The conference began with a prayer, led by Seton Hall's Sant' Egidio Prayer Community. Each member present read a Scripture or prayer, and this brief but meaningful moment gave a flavor of the regular meetings of the prayer group. We were very blessed to have Joseph Cardinal Tobin present, and he both opened and closed this prayer, "in the spirit of Asissi." Next were encouraging and welcoming remarks by Seton Hall's new President, Dr. Joseph Nyre, followed by a talk written by Peter Cardinal Turkson, Prefect of the Dicastery for Promoting Integral Human Development, previously Archbishop of Cape Coast, in Ghana. Since Cardinal Turkson could not be present, his talk was read by his assistant, Fr. Mahar, who did a wonderful job of bringing forth the Cardinal's deeply reflective and meaningful words. This talk was followed by breakout-sessions, one on Peace and Parishes, led by Patrick Manning, who teaches practical theology at Seton Hall's Immaculate Conception Seminary School of Theology, and another on Non-violent Action, led by Marie Dennis, former president of Pax Christi International and author of Choosing Peace: the Catholic Church Returns to Gospel Non-Violence.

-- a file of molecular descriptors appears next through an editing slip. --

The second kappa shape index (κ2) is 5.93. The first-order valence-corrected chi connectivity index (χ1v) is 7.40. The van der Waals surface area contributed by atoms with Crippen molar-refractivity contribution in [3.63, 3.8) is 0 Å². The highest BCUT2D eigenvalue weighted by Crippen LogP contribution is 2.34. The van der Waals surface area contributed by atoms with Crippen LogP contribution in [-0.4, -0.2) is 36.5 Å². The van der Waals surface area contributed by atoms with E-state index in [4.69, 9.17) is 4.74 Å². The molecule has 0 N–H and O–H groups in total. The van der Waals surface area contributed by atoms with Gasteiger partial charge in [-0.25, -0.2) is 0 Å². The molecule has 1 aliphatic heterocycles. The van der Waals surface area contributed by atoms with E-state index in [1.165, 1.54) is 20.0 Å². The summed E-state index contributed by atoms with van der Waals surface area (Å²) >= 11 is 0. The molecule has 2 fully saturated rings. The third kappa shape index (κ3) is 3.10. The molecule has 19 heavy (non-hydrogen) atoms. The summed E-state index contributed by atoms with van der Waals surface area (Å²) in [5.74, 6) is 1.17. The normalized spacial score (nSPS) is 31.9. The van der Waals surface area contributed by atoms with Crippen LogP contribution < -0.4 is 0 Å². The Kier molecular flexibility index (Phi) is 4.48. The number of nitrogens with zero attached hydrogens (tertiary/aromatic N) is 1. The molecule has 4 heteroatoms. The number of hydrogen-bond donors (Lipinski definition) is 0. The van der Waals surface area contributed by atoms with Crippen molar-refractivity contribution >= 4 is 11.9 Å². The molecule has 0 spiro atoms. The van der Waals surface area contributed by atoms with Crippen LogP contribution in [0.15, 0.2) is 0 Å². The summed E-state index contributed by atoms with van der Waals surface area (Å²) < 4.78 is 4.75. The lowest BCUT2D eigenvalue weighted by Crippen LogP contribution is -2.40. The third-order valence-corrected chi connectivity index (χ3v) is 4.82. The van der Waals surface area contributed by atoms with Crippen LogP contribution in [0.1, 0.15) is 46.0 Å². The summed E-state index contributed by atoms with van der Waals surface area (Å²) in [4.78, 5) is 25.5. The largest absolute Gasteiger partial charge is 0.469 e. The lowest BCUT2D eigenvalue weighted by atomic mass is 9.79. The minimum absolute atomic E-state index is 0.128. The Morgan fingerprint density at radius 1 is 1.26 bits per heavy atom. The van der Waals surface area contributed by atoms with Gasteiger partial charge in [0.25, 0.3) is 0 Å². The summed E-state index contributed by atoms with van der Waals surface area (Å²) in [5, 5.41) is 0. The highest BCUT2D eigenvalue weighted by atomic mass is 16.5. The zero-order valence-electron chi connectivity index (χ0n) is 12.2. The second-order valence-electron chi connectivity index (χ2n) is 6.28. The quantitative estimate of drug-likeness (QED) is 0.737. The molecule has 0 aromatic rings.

The next day was very rich, beginning with an opening address by Eli McCarthy, on the steering committee for the Catholic Non-violence Initiative Director of Justice and Peace for the Conference of Major Superiors of Men. Eli helped the committee enormously in our planning of the conference. His talk was followed by a presentation by K. C. Choi, Chairperson of the Department of Religion, on the Human Person's Responsibility for Peace, Non-violence and Human Development. The Discussants were Rev. Forrest Pritchett, Director of the MLK, Jr. Scholars Program, teacher in the Core, and member of the Core Advisory Board, and Peter Savastano, of the Departments of Anthropology and Religion, also a Thomas Merton Scholar. All three presented on the topic of non-violence with depth and complexity, as well as spiritual insight. The two breakout sessions were led by Eli McCarthy, on Just war To Just Peace Approaches, and by Ines Murzaku, Chair of the Catholic Studies at Seton Hall and a specialist in Byzantine and Catholic Church history, on the topic of Mother Teresa and Non-violent Peace-making. I attended the latter talk and truly enjoyed seeing photos of Mother Teresa that were personal, such as her jumping rope with a young boy, and hearing from Dr. Murzaku some of the background many do not know about, for example, how Saint Teresa's Albanian heritage (something Dr. Murzaku shares) informed her attitudes about peace.